Dubai

I am sitting at the Dubai Airport, reflecting on the past 15 hours. I left SF ecstatic and exhausted from anticipation. The thrill of returning to India is very real to me, since I know that this trip will be a prelude for the next 5 years of my creative life. I know this, because that is exactly what happened the last time and every time I have been to India for extended periods of time. Being there cements everything that is true in me, and reinforces that feeling that I am supposed to be here. It has been 3 years since my last trip, and even then, it wasn’t entirely on my terms. But this time, I am going with a mission very close to my heart, to deliver Global Lingo to the children who made it possible. Most of my bags are filled with tabla, musical notes, video and audio gear. All of it to capture a few precious minutes of time with the heroes of our projects, the children who learn to play music against all odds. What is that experience mean to them? What has music enabled them to do? What are their hopes and aspirations?

All of these questions are driving my work on this trip, and really it is all just enabling me to spend more time with each of the kids we work with. But now, I sit here at the insanely materialistic and sophisticated Dubai airport…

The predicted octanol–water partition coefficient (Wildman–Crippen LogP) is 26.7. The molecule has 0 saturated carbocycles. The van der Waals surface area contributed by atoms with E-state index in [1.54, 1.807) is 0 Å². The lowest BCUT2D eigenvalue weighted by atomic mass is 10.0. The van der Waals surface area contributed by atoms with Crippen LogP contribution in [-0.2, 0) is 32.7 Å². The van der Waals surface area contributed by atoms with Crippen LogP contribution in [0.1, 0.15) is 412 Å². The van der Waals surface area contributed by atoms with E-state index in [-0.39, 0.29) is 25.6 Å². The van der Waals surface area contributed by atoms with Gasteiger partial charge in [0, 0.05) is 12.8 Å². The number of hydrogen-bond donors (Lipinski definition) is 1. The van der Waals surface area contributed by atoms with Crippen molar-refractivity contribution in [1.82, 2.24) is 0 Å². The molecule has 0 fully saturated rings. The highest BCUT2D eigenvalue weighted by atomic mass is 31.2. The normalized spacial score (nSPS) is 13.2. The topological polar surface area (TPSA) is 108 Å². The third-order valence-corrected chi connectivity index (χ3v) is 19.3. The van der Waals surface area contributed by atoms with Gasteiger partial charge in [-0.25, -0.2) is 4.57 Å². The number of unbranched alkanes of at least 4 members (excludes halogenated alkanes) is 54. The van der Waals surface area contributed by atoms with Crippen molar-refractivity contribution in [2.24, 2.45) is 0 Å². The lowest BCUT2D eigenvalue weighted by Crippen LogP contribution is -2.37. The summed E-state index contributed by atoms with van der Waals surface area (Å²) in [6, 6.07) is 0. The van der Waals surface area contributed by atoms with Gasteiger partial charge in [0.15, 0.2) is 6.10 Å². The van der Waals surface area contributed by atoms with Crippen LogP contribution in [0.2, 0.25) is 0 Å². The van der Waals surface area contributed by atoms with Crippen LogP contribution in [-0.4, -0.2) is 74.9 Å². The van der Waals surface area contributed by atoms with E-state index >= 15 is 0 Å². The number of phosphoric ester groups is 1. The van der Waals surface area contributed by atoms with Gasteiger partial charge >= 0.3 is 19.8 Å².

I have never been here before, and if it was any other time, I might have been humbled by it. But, after talking to several people on the Emirates flight who live in Dubai, it seems even more hollow and empty than ever. Apparently, so many people are leaving Dubai because of the financial meltdown, that the city can’t tow all the abandoned cars. I heard that people are literally driving to the airport and leaving their cars in the lots, because debt is illegal in Dubai. So many people are over their heads in mortgages and debt, that their only option is to leave. This has created a scenario where you can buy a used 4×4 volvo wagon for $1500. Homes are empty. People are desperate. And worst of all, the migrant workers…who came here, many of them paying enormous fees to get visas to work here, can find no work. Being modern day indentured servants, they are having to go back to their homelands. What will they face there, when they can’t repay the passage fees that enabled them to leave in the first place? It is a complex time indeed. There is much to learn and remember from what we are seeing…but the question is, will we? What we are seeing happened in the 1920s and many times before when any empire overreaches…but have we learned, have we listened?